Image courtesy of The Rodgers & Hammerstein Archive of Recorded Sound.
By now, you’ve probably heard that Annette Funicello died this week, though perhaps the news was eclipsed by the death of Margaret Thatcher. Obviously, the passing of Britain’s first female Prime Minister should get more press than that of our most successful Mouseketeer. Still, Annette Funicello (or Annette Funny Jello, as she was affectionately known in the pages of Mad Magazine) was, in her time, a cultural force to be reckoned with. As a Mouseketeer, she received 6,000 letters a week and was the only star of that beloved show to continue on to further stardom, as a cinematic ambassador of surf culture. The six “Beach” movies she made with Frankie Avalon were frothy delights—innocent and flirtatious idealizations of southern California life that made the rest of the country’s teenagers want to live there. Annette’s mix of feminine pulchritude and girl next door sensibility was a huge part of the equation; she was one of the few starlets that both teenage boys and their protective mothers could heartily agree upon.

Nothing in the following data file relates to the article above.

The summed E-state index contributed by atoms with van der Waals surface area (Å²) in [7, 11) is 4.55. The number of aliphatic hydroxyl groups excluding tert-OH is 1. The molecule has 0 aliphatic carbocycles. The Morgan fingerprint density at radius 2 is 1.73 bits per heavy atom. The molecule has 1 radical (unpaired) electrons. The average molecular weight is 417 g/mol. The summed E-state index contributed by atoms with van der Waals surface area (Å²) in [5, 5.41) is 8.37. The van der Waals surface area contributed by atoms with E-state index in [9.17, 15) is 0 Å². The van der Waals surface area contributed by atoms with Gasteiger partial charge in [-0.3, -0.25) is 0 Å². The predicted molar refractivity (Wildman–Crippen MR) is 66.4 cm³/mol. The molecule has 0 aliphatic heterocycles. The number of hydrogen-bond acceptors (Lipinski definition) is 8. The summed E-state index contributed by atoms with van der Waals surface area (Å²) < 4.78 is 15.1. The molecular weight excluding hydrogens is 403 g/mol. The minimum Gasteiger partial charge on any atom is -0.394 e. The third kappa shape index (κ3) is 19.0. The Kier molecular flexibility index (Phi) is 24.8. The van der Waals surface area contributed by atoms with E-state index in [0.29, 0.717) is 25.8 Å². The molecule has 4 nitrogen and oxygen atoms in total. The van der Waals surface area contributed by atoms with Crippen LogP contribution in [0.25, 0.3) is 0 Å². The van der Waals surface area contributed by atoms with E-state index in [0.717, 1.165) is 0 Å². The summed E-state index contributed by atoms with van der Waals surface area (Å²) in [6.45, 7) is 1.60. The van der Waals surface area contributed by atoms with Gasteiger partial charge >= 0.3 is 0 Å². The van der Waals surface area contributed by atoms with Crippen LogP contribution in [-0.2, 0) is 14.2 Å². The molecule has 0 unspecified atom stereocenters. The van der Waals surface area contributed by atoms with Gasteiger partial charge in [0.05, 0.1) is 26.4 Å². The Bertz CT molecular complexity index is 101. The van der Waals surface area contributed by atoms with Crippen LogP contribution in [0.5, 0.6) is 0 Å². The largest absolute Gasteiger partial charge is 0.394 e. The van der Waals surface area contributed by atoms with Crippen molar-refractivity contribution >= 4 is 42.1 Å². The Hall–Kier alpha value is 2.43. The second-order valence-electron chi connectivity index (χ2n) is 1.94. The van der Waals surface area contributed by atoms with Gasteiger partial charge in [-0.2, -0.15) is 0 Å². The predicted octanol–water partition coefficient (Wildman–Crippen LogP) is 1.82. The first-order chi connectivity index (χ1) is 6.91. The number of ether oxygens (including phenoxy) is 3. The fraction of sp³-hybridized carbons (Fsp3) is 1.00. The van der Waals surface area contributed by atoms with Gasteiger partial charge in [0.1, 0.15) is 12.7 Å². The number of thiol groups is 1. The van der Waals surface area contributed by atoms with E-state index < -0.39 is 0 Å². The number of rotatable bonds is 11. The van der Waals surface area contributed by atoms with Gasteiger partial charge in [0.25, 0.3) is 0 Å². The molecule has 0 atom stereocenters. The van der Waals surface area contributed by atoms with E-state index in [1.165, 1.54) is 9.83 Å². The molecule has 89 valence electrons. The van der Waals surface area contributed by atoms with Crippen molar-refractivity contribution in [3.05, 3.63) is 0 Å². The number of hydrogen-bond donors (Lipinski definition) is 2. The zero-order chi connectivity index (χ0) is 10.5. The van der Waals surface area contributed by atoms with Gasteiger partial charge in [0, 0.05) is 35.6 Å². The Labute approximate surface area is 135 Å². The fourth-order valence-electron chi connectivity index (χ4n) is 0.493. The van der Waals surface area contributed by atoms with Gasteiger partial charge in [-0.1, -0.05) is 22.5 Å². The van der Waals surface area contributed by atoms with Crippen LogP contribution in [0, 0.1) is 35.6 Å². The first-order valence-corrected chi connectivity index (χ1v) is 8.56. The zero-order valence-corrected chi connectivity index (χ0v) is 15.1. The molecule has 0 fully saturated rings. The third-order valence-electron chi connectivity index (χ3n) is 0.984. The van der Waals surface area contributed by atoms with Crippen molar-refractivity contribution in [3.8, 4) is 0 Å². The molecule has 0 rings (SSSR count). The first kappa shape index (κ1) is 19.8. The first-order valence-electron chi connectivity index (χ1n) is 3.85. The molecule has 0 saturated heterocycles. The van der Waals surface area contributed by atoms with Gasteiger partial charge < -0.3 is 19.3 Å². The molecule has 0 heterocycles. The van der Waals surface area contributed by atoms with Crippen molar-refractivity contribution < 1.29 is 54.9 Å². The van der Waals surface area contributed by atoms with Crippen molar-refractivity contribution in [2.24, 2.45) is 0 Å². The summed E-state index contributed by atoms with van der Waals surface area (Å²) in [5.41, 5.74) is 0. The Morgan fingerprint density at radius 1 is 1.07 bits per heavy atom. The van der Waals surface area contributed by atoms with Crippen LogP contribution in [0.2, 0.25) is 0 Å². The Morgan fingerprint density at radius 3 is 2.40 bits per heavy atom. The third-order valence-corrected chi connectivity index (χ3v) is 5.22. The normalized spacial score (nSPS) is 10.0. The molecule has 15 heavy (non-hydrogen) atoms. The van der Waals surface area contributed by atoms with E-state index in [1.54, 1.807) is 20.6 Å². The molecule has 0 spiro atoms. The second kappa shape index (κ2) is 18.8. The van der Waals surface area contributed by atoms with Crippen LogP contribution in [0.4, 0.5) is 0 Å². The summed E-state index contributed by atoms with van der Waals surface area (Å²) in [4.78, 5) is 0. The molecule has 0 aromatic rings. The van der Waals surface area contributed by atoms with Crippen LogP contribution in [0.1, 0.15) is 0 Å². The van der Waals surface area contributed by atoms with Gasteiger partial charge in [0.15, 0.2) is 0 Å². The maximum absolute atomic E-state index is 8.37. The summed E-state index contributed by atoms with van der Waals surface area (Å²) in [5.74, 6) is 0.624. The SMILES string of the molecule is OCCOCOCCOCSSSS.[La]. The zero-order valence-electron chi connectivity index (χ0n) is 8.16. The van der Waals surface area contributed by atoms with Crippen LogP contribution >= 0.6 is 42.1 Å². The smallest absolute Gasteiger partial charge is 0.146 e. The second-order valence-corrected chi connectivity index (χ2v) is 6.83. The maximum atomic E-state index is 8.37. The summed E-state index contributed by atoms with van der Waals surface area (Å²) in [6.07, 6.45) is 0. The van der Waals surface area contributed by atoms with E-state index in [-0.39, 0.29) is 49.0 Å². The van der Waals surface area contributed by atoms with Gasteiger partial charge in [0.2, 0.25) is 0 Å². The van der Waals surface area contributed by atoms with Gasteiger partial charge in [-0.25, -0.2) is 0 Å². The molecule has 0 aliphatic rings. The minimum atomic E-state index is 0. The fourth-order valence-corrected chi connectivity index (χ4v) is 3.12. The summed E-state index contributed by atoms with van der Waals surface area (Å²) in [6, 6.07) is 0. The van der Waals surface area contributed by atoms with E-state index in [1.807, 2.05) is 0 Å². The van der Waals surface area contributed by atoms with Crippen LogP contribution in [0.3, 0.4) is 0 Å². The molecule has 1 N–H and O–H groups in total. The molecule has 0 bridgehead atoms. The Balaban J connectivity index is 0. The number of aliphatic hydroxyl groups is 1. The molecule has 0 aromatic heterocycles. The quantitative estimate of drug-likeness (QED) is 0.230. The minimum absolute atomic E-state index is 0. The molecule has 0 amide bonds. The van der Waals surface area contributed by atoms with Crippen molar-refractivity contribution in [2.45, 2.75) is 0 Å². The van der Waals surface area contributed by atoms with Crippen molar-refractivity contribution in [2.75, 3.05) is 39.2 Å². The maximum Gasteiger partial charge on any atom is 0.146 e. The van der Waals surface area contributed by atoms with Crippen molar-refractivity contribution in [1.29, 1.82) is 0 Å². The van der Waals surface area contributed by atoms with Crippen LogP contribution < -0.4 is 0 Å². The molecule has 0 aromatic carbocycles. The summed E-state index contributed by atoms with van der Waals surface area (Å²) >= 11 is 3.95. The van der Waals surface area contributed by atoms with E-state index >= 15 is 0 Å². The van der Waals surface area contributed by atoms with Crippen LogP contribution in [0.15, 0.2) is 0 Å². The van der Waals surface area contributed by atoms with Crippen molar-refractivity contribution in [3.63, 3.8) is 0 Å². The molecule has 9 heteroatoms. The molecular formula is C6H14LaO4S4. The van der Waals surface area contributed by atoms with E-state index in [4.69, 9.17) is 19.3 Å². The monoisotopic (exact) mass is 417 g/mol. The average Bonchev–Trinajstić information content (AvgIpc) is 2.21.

This single finds her in the years between the Mickey Mouse Club and the “Beach” films. Still on contract with Disney, she continued to star in movies like Babes in Toyland and record albums for Disney’s Buena Vista Records. Released in 1961, Annette (note the lack of a last name on the sleeve, probably meant to maintain the first name basis rapport fans felt with her) had already recorded five LPs by the time this single was released. “Strummin’ Song” would appear on the sixth: The Story of My Teens…And the Sixteen Songs That Tell It! and was featured in the 1961 movie The Horsemasters.
All well and good, but kind of “It’s a Small World” in its need to please. Continue reading